Pocahontas State Park just outside Richmond, Virginia, has long been a mountain biking destination. But that attraction ramped up after May 2014, when trail builders won a $33,000 grant from Bell Helmets and the International Mountain Biking Association. To date, PSP has added 22 more miles of networked trails, for a total of about 44 miles of singletrack.
Being an avid mountain biker, I was curious about the effect of these new trails. I knew anecdotally that more of my friends were riding at PSP on the weekends, but was overall park visitorship rising? And where were visitors coming from?
It only took me a few hours in the StreetLight InSight ® software platform to find out, with the help of fellow cyclist and StreetLight support engineer Jon Wergin. Our results surprised me.
Virginia’s Most Popular Mountain Biking Park
First, I wanted to know where PSP currently ranks among Virginia’s state parks for cyclists. We ran a Zone Activity analysis in StreetLight InSight ranking 36 state parks, selecting bicycling traffic to analyze (versus vehicles or pedestrians).
PSP was the park with the second highest amount of cycling trips for the four months of bike data that we measured. First State Landing park topped the list, with ⅓ more bike trips.
Because First State Landing’s “bike trail” is a flat, sandy road, I feel confident in labeling PSP as Virginia’s top mountain biking destination. I was pleased to see that one of my favorite places to ride is a notable cycling attraction, but I wanted to know more.
Measuring the Impact of New Trails
Next, I explored how many visitors were going to PSP, and whether or not that had changed since the new trails opened. PSP finished the new 22-mile trail system in the fall of 2018. I tried identifying visitorship by analyzing personal travel for the six months before and after those trails opened.
In StreetLight InSight Jon created a zone just for PSP itself. He removed from the analysis two busy roads that cut through the park. Then he calibrated the index to known traffic on a nearby highway.
At first the results didn’t make sense. For March through August on the average weekend day, PSP had 4,433 visitors, but only 2,784 during the six months after the new trails opened.
I was confused, then I realized the new trails opened right before winter, when many Virginia mountain bikers choose not to ride, and many vehicle drivers don’t visit the park. Also, I remembered that Virginia had record-breaking rain levels during spring, and PSP closes muddy trails to prevent damage. That could explain the higher vehicle visitors during a lovely warm fall (PSP also has a public pool), and low numbers during a cold winter and very wet spring.
How Visitorship Has Increased
The issues with month-to-month comparisons pointed me towards analyzing year-over-year data, so that I could more evenly weight seasonal factors. I analyzed vehicle traffic for August 2017 and August 2018. That’s when I could see that PSP visitorship has taken off dramatically.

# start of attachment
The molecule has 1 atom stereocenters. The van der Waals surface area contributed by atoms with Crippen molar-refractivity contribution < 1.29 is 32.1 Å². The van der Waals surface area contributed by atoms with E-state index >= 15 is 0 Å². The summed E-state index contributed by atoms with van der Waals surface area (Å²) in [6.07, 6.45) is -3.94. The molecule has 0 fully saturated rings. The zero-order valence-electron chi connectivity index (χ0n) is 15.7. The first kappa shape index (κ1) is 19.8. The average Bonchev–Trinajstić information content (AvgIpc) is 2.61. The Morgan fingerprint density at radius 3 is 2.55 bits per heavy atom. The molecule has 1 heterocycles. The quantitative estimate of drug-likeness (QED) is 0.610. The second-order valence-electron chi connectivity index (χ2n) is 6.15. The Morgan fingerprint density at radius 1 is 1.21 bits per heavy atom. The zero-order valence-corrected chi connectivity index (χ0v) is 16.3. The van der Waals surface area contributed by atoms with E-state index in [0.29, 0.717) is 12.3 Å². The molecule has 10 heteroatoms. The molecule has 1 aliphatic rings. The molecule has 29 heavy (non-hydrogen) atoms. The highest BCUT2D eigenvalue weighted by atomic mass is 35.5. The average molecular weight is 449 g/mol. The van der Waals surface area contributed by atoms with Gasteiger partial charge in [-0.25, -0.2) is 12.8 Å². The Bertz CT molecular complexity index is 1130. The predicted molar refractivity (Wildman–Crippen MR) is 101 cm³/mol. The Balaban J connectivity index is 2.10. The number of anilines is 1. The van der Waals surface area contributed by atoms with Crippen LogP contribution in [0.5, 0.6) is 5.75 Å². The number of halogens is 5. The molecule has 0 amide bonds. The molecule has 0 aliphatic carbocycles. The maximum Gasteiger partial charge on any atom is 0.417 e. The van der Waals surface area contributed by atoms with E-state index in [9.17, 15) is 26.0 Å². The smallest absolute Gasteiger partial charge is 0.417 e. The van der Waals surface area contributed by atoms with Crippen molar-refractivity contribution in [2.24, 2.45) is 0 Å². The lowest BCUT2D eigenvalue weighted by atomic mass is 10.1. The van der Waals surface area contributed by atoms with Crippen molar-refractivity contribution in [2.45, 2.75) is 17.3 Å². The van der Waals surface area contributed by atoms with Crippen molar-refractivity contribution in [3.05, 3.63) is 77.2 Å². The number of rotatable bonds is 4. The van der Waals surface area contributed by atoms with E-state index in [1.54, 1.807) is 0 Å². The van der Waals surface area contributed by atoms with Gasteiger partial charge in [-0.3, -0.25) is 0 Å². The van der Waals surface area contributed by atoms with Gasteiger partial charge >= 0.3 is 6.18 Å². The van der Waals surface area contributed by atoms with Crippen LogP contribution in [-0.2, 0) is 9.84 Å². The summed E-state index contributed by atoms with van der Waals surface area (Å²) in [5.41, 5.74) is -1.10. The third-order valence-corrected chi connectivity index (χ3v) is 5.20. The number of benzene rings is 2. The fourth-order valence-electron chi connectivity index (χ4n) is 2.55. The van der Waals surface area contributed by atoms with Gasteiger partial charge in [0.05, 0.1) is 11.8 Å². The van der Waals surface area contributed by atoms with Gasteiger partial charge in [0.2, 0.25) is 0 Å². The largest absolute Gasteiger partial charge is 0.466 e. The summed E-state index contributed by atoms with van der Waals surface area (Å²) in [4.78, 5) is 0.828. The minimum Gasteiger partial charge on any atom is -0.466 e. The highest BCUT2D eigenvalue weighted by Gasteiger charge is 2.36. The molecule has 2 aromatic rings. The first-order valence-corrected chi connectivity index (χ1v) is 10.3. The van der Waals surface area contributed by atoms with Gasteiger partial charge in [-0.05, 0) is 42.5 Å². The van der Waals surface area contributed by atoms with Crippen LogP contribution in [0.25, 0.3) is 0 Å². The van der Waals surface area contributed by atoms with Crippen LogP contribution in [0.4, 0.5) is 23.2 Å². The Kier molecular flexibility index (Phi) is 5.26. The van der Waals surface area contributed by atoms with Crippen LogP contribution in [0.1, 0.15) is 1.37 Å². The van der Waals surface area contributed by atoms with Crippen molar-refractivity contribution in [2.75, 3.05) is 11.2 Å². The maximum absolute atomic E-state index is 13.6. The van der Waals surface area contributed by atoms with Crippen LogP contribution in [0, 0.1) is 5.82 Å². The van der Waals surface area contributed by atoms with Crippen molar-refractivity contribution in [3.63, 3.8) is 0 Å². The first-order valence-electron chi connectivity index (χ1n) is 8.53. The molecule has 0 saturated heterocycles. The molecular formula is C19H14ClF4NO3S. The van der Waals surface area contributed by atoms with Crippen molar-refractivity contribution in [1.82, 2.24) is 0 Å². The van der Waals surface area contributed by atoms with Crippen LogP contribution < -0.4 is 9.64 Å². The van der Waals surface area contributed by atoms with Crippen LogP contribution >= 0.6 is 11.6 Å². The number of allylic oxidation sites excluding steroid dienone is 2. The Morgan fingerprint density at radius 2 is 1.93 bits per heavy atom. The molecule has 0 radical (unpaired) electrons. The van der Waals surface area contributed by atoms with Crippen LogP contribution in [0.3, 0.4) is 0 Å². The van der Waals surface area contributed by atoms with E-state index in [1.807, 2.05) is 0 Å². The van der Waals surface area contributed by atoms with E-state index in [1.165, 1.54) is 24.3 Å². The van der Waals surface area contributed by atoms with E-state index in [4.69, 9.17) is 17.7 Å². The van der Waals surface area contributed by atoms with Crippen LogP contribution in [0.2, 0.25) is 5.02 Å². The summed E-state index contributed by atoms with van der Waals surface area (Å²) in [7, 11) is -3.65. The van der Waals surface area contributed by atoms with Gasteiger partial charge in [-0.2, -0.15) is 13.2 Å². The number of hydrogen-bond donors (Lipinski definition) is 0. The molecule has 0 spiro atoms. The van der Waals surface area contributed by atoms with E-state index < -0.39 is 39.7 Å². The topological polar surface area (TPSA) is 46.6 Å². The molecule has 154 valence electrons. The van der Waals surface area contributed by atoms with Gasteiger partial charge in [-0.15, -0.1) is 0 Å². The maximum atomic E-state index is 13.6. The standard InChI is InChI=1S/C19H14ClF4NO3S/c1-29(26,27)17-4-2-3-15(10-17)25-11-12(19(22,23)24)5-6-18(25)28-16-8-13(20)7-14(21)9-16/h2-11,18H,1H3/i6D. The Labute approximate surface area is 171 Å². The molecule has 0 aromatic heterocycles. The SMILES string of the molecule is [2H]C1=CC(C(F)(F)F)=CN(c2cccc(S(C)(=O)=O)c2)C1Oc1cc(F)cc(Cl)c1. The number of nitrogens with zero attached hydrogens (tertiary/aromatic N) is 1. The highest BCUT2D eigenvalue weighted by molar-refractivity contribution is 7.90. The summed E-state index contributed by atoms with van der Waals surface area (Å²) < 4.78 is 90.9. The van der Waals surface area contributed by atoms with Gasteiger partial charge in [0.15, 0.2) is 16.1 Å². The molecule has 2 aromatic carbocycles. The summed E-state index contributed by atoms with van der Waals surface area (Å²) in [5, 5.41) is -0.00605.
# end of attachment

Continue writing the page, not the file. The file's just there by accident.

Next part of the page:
On the average weekday, PSP welcomed 2,595 visitors in 2017, and grew to 3,775 in 2018. On the average weekend day it was 4,266 in 2017, but 6,040 in 2018. That’s a 30% or better increase overall.
To learn more about who the visitors are, I ran a Zone Activity analysis for the average day in 2018 including “visitor attributes.” I was surprised to see that families are in the minority. Given the public pool, campsite, boating activities, and hiking trails, I expected PSP to be a family destination. It definitely is, but even more visitors come from households without children.
I analyzed where these visitors are coming from by applying the Home and Work Locations filter. The HWL metrics build composite visitor profiles based on LBS data, and infer likely home location zones for those composite profiles.
I found a marked change over time. For the year of 2016, PSP pulled mostly regional visitors on an average day, concentrated in Virginia, North Carolina and Maryland. Another chunk of visitors came from further south on the eastern seaboard, with a few outliers from Texas and California.
StreetLight doesn’t (yet) provide metrics directly comparing bicycle to vehicle traffic, but I tried a little workaround just because I was curious. I pulled the average-day bicycle traffic at PSP for four months in 2017 and 2018. When I compared those numbers to the calibrated personal trips during the same time period, bicycle trips were 11% of the total park traffic. Again, this isn’t a statistically valid finding for Virginia mountain biking numbers, it was just me playing around in the platform for directional, not definitive, data.
When to Visit Pocahontas State Park
When I ride my mountain bike at PSP on the weekends, I’m usually trying to avoid peak times. So my final analysis of 2018 data helped me identify the best times to visit. I was happy to see that my preferred early morning riding time is a non-peak period on weekends. Not only am I avoiding the crowds, but I’m helping spread out visitorship to non-peak times, and leveling out this Virginia park’s demand curve.
I live in downtown Richmond, a block away from about 20 miles of excellent single track. Before PSP added the new trails, I rode at home because I didn’t want to load my bike onto the bike rack and drive 30 minutes each way to PSP.
Now, I drive out there to ride almost every weekend — the new trails are that good. And clearly I’m not alone! StreetLight’s analysis confirmed my gut feel: Virginia’s Pocahontas State Park has indeed become a world-class mountain biking destination.